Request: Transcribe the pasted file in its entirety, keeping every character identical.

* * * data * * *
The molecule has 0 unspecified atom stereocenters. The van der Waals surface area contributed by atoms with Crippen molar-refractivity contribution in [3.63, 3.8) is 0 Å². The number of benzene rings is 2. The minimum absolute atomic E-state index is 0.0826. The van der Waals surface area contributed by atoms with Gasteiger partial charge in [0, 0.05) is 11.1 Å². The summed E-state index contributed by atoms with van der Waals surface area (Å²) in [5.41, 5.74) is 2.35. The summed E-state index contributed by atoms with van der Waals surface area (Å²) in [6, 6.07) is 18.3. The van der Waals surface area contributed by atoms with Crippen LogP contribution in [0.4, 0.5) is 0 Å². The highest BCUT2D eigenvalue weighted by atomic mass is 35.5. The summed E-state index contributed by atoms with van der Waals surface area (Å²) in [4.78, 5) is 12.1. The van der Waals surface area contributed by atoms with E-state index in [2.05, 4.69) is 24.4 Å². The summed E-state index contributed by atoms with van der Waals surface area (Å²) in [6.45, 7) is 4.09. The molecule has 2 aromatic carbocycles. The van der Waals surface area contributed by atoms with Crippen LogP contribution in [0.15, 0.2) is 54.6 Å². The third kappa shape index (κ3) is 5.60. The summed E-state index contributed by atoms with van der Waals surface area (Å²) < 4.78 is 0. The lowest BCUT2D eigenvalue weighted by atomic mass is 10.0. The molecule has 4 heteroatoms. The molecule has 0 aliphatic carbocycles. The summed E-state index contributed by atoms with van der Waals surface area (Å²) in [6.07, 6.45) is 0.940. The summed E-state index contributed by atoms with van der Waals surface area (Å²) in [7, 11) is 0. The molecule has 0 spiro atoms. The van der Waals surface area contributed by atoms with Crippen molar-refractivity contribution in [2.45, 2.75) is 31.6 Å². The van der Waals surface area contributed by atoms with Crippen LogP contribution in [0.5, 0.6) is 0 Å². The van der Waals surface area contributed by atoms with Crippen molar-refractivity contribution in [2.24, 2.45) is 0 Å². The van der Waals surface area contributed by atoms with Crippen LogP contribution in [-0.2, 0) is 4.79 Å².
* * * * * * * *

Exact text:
The molecule has 0 unspecified atom stereocenters. The van der Waals surface area contributed by atoms with Crippen molar-refractivity contribution in [3.63, 3.8) is 0 Å². The number of benzene rings is 2. The minimum absolute atomic E-state index is 0.0826. The van der Waals surface area contributed by atoms with Gasteiger partial charge in [0, 0.05) is 11.1 Å². The summed E-state index contributed by atoms with van der Waals surface area (Å²) in [5.41, 5.74) is 2.35. The summed E-state index contributed by atoms with van der Waals surface area (Å²) in [6, 6.07) is 18.3. The van der Waals surface area contributed by atoms with Crippen LogP contribution in [0.4, 0.5) is 0 Å². The highest BCUT2D eigenvalue weighted by atomic mass is 35.5. The summed E-state index contributed by atoms with van der Waals surface area (Å²) in [4.78, 5) is 12.1. The van der Waals surface area contributed by atoms with E-state index in [2.05, 4.69) is 24.4 Å². The summed E-state index contributed by atoms with van der Waals surface area (Å²) in [6.45, 7) is 4.09. The molecule has 2 aromatic carbocycles. The van der Waals surface area contributed by atoms with Crippen LogP contribution in [0.15, 0.2) is 54.6 Å². The third kappa shape index (κ3) is 5.60. The summed E-state index contributed by atoms with van der Waals surface area (Å²) < 4.78 is 0. The lowest BCUT2D eigenvalue weighted by atomic mass is 10.0. The molecule has 4 heteroatoms. The molecule has 0 aliphatic carbocycles. The summed E-state index contributed by atoms with van der Waals surface area (Å²) in [6.07, 6.45) is 0.940. The summed E-state index contributed by atoms with van der Waals surface area (Å²) in [7, 11) is 0. The molecule has 0 spiro atoms. The van der Waals surface area contributed by atoms with Crippen molar-refractivity contribution in [2.45, 2.75) is 31.6 Å². The van der Waals surface area contributed by atoms with Crippen LogP contribution in [0.5, 0.6) is 0 Å². The van der Waals surface area contributed by atoms with Crippen molar-refractivity contribution in [2.24, 2.45) is 0 Å². The van der Waals surface area contributed by atoms with Crippen LogP contribution in [-0.2, 0) is 4.79 Å².